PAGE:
When the first whale crested again, I nudged the woman next to me and said, “Watch the ocean, right there,” and just as I pointed—as if I had miraculously manifested it—the second whale crested and she gasped and told the others and the group fell silent and watched and waited in anticipation as I walked away.
And as I walked, I realized how happy I felt.
Later, that afternoon as I strolled along a sidewalk of Lebanon, Oregon, looking for a Thai restaurant that Google had recommended…
She was walking on the sunny sidewalk toward me and our eyes met. She was old but lively and I asked her if the Thai food here (nodding toward the restaurant next to us) was any good and she told me they serve strange things—weird food with names you can’t pronounce. Years ago she had eaten there with her husband and he didn’t like the food. He didn’t like it at all.
“You’ve lived here long?” I asked, knowing the answer. And standing there, I watched as her eyes came alive, so grateful and eager to finally have an audience once again after so long, so long. It brought tears to my eyes to see this lonely old woman light up like that.
“A long time. Too long. I know everything about this town.” And she told me how one year she and her girlfriend had taken all the Christmas trees that lined the streets on this corner in the winter and stuffed them in the police car so the cops couldn’t chase them when they got into trouble later that night. She told me of all the places she played in over the years and…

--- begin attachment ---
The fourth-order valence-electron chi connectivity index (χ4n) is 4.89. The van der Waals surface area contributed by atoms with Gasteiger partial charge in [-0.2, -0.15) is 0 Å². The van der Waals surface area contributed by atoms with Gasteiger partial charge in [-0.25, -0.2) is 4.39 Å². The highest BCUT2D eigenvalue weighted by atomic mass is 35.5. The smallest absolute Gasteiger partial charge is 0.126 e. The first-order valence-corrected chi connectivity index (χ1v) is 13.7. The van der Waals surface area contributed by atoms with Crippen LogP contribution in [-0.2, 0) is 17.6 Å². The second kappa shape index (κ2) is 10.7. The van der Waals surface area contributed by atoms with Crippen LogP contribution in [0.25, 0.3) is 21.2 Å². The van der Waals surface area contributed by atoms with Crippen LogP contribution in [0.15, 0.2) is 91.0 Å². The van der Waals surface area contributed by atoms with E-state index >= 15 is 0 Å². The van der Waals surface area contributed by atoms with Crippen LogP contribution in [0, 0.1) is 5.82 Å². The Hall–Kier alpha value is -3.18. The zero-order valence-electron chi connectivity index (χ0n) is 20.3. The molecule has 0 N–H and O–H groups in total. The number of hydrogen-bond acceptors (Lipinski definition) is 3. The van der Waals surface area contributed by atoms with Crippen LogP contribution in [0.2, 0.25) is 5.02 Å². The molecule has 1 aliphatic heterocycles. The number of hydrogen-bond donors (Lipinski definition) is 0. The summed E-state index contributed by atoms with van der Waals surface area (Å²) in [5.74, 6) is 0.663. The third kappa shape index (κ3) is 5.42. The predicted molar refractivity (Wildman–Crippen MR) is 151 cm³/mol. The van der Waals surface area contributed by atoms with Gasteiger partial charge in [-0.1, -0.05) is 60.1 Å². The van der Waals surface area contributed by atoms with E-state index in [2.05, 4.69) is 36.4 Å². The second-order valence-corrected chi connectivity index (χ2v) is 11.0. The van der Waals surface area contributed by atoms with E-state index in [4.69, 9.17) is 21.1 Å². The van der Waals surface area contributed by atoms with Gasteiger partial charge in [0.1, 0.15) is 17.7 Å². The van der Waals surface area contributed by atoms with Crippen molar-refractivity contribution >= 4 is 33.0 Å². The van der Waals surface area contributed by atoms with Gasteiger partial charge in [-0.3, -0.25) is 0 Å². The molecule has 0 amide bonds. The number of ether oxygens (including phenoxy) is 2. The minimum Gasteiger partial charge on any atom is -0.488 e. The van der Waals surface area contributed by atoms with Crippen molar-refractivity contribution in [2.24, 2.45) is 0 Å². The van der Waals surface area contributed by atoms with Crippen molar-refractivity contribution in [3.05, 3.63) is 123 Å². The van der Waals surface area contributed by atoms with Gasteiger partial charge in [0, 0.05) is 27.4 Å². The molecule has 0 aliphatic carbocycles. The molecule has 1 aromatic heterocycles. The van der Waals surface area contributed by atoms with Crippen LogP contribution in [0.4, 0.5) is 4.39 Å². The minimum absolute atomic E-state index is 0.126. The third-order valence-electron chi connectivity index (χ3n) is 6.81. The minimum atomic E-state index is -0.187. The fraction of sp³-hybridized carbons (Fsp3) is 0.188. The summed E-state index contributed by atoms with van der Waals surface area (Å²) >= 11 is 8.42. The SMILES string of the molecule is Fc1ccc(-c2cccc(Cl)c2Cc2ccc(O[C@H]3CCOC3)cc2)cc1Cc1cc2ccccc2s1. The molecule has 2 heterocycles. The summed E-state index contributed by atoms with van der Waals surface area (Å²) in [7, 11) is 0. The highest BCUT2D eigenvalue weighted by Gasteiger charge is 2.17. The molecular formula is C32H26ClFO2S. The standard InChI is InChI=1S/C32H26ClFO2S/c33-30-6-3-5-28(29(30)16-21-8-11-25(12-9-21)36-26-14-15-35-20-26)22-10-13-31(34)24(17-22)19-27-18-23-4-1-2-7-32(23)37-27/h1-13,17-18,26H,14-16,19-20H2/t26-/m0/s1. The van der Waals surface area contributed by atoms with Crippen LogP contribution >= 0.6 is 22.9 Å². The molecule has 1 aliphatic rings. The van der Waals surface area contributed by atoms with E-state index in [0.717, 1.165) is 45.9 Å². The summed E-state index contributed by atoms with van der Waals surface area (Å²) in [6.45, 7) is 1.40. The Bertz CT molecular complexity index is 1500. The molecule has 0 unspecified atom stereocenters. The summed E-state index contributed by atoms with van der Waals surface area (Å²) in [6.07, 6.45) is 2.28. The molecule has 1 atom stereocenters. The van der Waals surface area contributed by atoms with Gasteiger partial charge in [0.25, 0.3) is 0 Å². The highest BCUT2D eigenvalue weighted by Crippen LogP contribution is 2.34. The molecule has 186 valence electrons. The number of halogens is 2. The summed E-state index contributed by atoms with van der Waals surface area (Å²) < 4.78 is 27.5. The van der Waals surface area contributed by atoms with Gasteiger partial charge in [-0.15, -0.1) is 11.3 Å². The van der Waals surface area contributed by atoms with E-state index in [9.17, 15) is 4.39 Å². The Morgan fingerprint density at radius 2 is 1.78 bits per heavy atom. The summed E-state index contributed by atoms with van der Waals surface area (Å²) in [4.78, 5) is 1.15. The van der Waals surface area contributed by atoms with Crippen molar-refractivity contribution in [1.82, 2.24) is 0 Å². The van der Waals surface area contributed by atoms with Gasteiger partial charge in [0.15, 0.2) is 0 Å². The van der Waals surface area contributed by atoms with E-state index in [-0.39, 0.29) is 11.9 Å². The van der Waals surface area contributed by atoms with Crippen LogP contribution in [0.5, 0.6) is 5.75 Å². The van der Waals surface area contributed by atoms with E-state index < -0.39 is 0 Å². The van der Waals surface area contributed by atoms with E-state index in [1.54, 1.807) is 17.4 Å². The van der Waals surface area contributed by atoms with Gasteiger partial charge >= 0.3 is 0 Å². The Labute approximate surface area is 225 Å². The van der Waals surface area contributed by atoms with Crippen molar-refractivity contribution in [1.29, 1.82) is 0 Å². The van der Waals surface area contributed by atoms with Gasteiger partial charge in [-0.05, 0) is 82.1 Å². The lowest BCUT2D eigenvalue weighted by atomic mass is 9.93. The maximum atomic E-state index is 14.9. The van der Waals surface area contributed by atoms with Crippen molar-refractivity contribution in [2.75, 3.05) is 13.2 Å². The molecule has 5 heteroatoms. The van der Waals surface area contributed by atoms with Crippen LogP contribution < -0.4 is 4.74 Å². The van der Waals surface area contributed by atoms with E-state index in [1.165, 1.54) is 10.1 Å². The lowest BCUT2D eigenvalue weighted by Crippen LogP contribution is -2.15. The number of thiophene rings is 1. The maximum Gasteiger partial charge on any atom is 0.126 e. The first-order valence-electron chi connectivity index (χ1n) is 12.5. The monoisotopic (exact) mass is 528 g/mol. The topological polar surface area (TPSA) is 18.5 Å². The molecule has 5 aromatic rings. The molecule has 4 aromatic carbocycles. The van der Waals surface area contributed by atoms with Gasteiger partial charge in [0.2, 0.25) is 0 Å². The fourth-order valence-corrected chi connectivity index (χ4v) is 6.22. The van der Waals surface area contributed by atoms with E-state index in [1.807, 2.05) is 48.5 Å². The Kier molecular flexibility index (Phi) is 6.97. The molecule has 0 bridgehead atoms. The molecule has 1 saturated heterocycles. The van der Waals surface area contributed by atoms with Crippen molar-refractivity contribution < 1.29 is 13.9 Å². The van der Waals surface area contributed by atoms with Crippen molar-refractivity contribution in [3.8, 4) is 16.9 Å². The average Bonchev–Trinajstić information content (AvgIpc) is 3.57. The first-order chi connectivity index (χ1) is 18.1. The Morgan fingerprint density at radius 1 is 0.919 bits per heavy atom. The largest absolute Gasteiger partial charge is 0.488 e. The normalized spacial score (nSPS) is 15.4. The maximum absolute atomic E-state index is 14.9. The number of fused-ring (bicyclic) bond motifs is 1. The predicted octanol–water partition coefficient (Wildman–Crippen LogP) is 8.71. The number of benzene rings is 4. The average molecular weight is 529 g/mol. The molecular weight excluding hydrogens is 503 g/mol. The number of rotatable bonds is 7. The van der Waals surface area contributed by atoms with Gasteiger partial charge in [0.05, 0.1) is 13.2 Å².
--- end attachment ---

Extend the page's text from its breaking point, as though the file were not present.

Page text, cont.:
“Played?” I asked.
Oh, I used to play the piano and the saxophone and the clarinet and I played in all the pubs and clubs in this town. I played in every town from here to Portland. You should have heard me. You should have seen me. Ah, I was so young then. And she told me of the town and the locals and the events and the store and shops and houses and the history and when she was done I felt like the blind man in Amélie, the man who lived in the dark and whom Amélie helped cross the street, describing along the way everything she saw of the marketplace—everything she saw but he could not.